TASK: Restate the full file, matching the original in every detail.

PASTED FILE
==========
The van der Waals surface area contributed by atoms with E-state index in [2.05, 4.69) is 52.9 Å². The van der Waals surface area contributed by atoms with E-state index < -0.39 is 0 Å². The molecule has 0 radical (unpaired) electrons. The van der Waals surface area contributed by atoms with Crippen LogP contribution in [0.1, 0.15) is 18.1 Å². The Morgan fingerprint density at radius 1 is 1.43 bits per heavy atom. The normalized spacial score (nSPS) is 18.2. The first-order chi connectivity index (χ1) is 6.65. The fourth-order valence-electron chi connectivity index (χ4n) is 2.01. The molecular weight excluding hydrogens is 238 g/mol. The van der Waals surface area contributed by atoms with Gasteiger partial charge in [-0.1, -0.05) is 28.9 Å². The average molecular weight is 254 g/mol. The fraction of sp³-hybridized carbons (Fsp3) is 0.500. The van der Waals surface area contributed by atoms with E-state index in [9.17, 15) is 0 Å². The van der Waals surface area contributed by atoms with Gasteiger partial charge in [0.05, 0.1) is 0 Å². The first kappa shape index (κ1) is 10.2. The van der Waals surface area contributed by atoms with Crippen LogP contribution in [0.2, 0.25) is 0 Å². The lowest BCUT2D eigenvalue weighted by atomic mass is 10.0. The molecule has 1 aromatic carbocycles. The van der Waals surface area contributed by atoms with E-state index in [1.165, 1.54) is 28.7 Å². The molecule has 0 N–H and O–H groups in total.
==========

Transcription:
The van der Waals surface area contributed by atoms with E-state index in [2.05, 4.69) is 52.9 Å². The van der Waals surface area contributed by atoms with E-state index < -0.39 is 0 Å². The molecule has 0 radical (unpaired) electrons. The van der Waals surface area contributed by atoms with Crippen LogP contribution in [0.1, 0.15) is 18.1 Å². The Morgan fingerprint density at radius 1 is 1.43 bits per heavy atom. The normalized spacial score (nSPS) is 18.2. The first-order chi connectivity index (χ1) is 6.65. The fourth-order valence-electron chi connectivity index (χ4n) is 2.01. The molecular weight excluding hydrogens is 238 g/mol. The van der Waals surface area contributed by atoms with Gasteiger partial charge in [-0.1, -0.05) is 28.9 Å². The average molecular weight is 254 g/mol. The fraction of sp³-hybridized carbons (Fsp3) is 0.500. The van der Waals surface area contributed by atoms with E-state index in [9.17, 15) is 0 Å². The van der Waals surface area contributed by atoms with Gasteiger partial charge in [0.05, 0.1) is 0 Å². The first kappa shape index (κ1) is 10.2. The van der Waals surface area contributed by atoms with Crippen LogP contribution in [0.2, 0.25) is 0 Å². The lowest BCUT2D eigenvalue weighted by atomic mass is 10.0. The molecule has 1 aromatic carbocycles. The van der Waals surface area contributed by atoms with E-state index in [1.165, 1.54) is 28.7 Å². The molecule has 0 N–H and O–H groups in total.